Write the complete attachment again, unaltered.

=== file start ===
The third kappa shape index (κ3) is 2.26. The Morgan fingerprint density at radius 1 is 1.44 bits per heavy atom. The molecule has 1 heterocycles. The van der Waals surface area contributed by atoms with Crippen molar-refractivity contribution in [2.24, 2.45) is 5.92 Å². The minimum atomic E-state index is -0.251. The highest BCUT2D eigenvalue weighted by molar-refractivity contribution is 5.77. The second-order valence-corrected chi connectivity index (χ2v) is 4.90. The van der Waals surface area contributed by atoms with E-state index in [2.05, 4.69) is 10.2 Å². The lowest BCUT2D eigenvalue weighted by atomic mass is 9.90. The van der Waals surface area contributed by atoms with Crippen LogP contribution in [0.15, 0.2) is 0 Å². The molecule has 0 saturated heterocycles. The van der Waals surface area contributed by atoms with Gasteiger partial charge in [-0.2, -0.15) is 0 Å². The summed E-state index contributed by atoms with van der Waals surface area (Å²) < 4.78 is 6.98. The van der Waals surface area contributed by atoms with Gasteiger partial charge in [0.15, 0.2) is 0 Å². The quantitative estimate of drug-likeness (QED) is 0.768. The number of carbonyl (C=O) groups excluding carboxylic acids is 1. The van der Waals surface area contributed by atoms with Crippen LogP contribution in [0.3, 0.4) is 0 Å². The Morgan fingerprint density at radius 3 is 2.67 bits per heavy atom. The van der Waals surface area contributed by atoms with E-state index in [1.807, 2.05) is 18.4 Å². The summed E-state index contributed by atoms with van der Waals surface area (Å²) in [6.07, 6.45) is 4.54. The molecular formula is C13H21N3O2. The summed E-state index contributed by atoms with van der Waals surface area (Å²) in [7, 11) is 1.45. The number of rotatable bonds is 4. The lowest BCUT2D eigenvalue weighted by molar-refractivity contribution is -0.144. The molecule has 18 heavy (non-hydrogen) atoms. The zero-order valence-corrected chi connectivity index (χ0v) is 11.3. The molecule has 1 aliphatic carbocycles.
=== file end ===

The third kappa shape index (κ3) is 2.26. The Morgan fingerprint density at radius 1 is 1.44 bits per heavy atom. The molecule has 1 heterocycles. The van der Waals surface area contributed by atoms with Crippen molar-refractivity contribution in [2.24, 2.45) is 5.92 Å². The minimum atomic E-state index is -0.251. The highest BCUT2D eigenvalue weighted by molar-refractivity contribution is 5.77. The second-order valence-corrected chi connectivity index (χ2v) is 4.90. The van der Waals surface area contributed by atoms with E-state index in [2.05, 4.69) is 10.2 Å². The lowest BCUT2D eigenvalue weighted by atomic mass is 9.90. The van der Waals surface area contributed by atoms with Crippen LogP contribution in [0.15, 0.2) is 0 Å². The molecule has 0 saturated heterocycles. The van der Waals surface area contributed by atoms with Gasteiger partial charge in [-0.2, -0.15) is 0 Å². The summed E-state index contributed by atoms with van der Waals surface area (Å²) < 4.78 is 6.98. The van der Waals surface area contributed by atoms with Gasteiger partial charge in [0.15, 0.2) is 0 Å². The quantitative estimate of drug-likeness (QED) is 0.768. The number of carbonyl (C=O) groups excluding carboxylic acids is 1. The van der Waals surface area contributed by atoms with Crippen LogP contribution in [0.3, 0.4) is 0 Å². The Morgan fingerprint density at radius 3 is 2.67 bits per heavy atom. The van der Waals surface area contributed by atoms with E-state index in [1.807, 2.05) is 18.4 Å². The summed E-state index contributed by atoms with van der Waals surface area (Å²) in [6.07, 6.45) is 4.54. The molecular formula is C13H21N3O2. The summed E-state index contributed by atoms with van der Waals surface area (Å²) in [7, 11) is 1.45. The number of rotatable bonds is 4. The lowest BCUT2D eigenvalue weighted by molar-refractivity contribution is -0.144. The molecule has 18 heavy (non-hydrogen) atoms. The zero-order valence-corrected chi connectivity index (χ0v) is 11.3. The molecule has 1 aliphatic carbocycles.